Research shows overwhelmingly that students in low-wealth communities are more likely to be taught by teachers with deficient qualifications. According to Kati Haycock, director of the Education Trust, “While the teaching force in high-poverty and high-minority communities certainly includes some of the most dedicated and talented teachers in the country, the truth is that these teachers are vastly outnumbered by under- and, indeed, unqualified candidates. . . . Minority and poor youngsters—the very youngsters who are most dependent on their teachers for content knowledge—are systematically taught by teachers with the least content knowledge. Teachers who lack even a minor in the field they are teaching are more than three times more prevalent in low-wealth schools than in those with high wealth” (Haycock, 1998, p. 7).
Out-of-field teaching is problematic given the effect that teacher qualifications have on student learning. According to the National Commission on Teaching and America's Future, “studies show that teacher expertise is the most important factor in student achievement” (1996, p. 6). There is also evidence that the effects of teacher quality are long-lasting and cumulative; the effects of poor-quality instruction linger and are exacerbated over time (Haycock, 1998; Darling-Hammond & Ball, 1998). Recent research has also shown that teaching quality has an even greater effect on the achievement of at-risk students (Haycock, 1998). This is particularly troubling, given that out-of-field teaching takes place with greatest frequency in high-poverty urban and rural schools, in schools serving predominately children of color, and with students who are already achieving at lowest levels—all populations that are already at risk of school failure (Olson & Jerald, 1998; Ingersoll, 1998; Fetler, 1997).
The current policy context complicates the problem of attracting quality teachers. Many reforms initiated at the national and state levels have focused on holding all students accountable for achieving high standards and mastering rigorous subject matter and skills. And with the recent passage of President Bush's No Child Left Behind, states, districts, and schools will be held accountable for providing evidence that all students have achieved proficiency in core subject areas such as math, reading, and science.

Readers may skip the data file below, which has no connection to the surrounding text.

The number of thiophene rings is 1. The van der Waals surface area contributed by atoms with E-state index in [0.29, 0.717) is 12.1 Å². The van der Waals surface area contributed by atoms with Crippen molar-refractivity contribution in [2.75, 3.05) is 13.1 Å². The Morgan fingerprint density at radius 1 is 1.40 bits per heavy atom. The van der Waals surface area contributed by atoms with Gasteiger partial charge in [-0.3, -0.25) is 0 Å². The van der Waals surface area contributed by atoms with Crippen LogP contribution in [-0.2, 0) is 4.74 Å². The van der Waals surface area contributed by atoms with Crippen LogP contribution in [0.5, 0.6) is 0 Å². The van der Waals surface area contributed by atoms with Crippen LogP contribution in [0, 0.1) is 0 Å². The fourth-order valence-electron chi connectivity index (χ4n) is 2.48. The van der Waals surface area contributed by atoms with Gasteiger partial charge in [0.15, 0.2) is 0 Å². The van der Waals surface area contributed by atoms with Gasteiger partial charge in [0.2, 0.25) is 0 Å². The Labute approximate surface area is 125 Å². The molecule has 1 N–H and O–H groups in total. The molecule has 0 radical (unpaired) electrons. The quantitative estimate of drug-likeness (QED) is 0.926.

Ultimately, the success of any education reform depends on whether teachers have the requisite professional knowledge and skill to produce student learning. “New courses, tests, and curriculum reforms can be important starting points” for improving education, “but they are meaningless if teachers cannot use them productively” (National Commission on Teaching and America's Future, 1996, p. 5). Thus, states and districts are left in a complex and uncomfortable situation: Faced with a shortage, there is a temptation to reduce requirements for entry into the profession and assign teachers to classes that they are not qualified to teach. At the same time, however, states must ensure that all teachers have the knowledge and skills necessary to bring about improvements in student learning. This has led some to wonder whether it is possible to “raise standards and have enough teachers, too” (Darling-Hammond, 2000a).
States and districts, faced with a shortage, are currently scrambling to attract new teachers. Some have experimented with offering relocation benefits and signing bonuses, forgiving student loans, shortening or waiving preservice training, recruiting and training education paraprofessionals, and attracting retired teachers back into the workforce (Johnson, 2000).